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Go Back   SailNet Community > General Interest Forums > Boat Review and Purchase Forum > Boat Buyers & Sellers Forum
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  #11  
Old 06-26-2011
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The Title issue can also be a mess, especially if a lien is on the boat. A broker helps protect you somewhat on this issue. I refused to buy a boat out of mynstate because I was required by the loan holder to wait several weeks for the title (and hope the prior owner paid off the lien). With a death or divorce it may not be clear who actually has ownership and can legally sell.

Be careful!

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  #12  
Old 06-26-2011
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All good advice...thanks.

I've been told that the boat is now under control of the estate lawyer...and if you can't trust a lawyer who can you...oh...well... nevermind.

I've got a lot of stuff to check out, both boat and paperwork-wise.
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Old 06-26-2011
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Since the hull appears to be solid lay-up ( no core ) - the only key issue will be to check for evidence of bilster repair. Unlikely, but worth a careful check especially around waterline.

deck is cored so you will really want to spend a lot if tIme examine the deck hardware for evidence of leaks and poor bedding - if the deck core has water damage - think very hard before buying

There are a fair number of DIY checklists on the web which would be useful for a pre-surveyor look
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Old 06-27-2011
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Yeah, in my mind this is going to come down to deck and/or engine being the potential show stoppers.

Can anybody recommend a reputable surveyor in Massachusetts?
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Old 06-27-2011
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Normally the guy who wants the boat in the water pays for the launch--and haul again if they're putting it back on the hard. If they're moving it to the water, that opens up some bargaining.

Four years may have had no attention, so there may be leakage, standing water, bug or rat attacks. Engine might not have been pickled, so the rings may be seized and there may be corrosion problems. Or not.

And the fuel probably is problematic, if it runs it may still be full of glop that clogs the filters shortly.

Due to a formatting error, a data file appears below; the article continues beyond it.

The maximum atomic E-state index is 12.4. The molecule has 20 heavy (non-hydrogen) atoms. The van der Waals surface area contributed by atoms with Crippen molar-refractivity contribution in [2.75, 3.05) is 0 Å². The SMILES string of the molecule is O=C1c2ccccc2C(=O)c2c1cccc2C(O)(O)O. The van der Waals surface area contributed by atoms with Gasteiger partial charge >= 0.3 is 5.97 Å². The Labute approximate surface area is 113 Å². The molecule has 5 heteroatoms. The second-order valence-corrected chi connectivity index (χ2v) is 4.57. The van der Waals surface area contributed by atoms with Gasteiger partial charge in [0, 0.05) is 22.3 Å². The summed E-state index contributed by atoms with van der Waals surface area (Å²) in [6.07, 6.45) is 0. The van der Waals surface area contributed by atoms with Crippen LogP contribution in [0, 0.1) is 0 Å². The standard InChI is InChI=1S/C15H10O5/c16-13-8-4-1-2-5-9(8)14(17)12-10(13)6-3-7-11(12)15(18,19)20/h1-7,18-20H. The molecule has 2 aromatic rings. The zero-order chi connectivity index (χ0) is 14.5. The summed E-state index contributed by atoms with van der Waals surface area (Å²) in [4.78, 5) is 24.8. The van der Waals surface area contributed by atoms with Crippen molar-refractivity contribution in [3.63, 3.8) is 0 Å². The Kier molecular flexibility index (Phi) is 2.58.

Surveyor, engine mechanic (most surveyors don't really do engines), verify no liens with the yard, verify the title IS available in hand for transfer from the attorney. And if he knows nothing about boats...it might pay to explain that you expect to pay a fair price, but when boats have been sitting idle the problems can be very hard to see--and expensive to cure. So you need to take a careful look.

He may be more familiar with the concept of setting aside escrow, and that's ont unusual for boat sales. Purchase conditional on sea trials, survey, financing, and sometimes some money set aside in escrow, to be kept or paid depending on whether any hidden problems surface within xx days of the sale.
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Old 06-27-2011
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I wondered the same thing about the rings and/or cylinder corrosion. I was thinking of taking my compression tester and one of those portable battery boosters to crank the engine over and test it. (Won't be starting it on the hard though.)

I'm told by the boat yard that the engine does crank over freely although they have not started it either. Carb is likely gummed up as you say...I'm assuming they're an updraft type on this older style flathead engine?

Do you think it's reasonable, or possible...on a boat that's been sitting like this one to include a sea trial as a condition in the offer to purchase? I'm not sure anybody would really want to set out in this without really checking it out completely first. Seems like that would put the onus on the seller to cover the costs of splashing it.